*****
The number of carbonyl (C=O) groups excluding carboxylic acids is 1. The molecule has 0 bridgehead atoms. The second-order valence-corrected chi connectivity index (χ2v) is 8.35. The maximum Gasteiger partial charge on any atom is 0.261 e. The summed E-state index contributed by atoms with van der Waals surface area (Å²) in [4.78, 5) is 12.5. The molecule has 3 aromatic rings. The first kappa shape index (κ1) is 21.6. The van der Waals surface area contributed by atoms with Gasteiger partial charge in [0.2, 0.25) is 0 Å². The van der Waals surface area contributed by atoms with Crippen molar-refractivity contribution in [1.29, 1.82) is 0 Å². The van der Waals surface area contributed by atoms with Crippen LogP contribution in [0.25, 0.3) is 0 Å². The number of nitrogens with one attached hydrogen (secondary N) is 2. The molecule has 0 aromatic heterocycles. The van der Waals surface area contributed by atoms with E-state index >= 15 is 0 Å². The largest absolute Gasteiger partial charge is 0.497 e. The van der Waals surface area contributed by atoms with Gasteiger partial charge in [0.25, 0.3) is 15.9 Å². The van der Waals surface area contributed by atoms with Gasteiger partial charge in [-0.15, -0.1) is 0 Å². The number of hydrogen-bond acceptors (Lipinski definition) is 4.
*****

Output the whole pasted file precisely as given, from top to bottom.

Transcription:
The number of carbonyl (C=O) groups excluding carboxylic acids is 1. The molecule has 0 bridgehead atoms. The second-order valence-corrected chi connectivity index (χ2v) is 8.35. The maximum Gasteiger partial charge on any atom is 0.261 e. The summed E-state index contributed by atoms with van der Waals surface area (Å²) in [4.78, 5) is 12.5. The molecule has 3 aromatic rings. The first kappa shape index (κ1) is 21.6. The van der Waals surface area contributed by atoms with Gasteiger partial charge in [0.2, 0.25) is 0 Å². The van der Waals surface area contributed by atoms with Crippen molar-refractivity contribution in [1.29, 1.82) is 0 Å². The van der Waals surface area contributed by atoms with Crippen LogP contribution in [0.25, 0.3) is 0 Å². The number of nitrogens with one attached hydrogen (secondary N) is 2. The molecule has 0 aromatic heterocycles. The van der Waals surface area contributed by atoms with E-state index >= 15 is 0 Å². The largest absolute Gasteiger partial charge is 0.497 e. The van der Waals surface area contributed by atoms with Gasteiger partial charge in [0.25, 0.3) is 15.9 Å². The van der Waals surface area contributed by atoms with Gasteiger partial charge in [-0.15, -0.1) is 0 Å². The number of hydrogen-bond acceptors (Lipinski definition) is 4.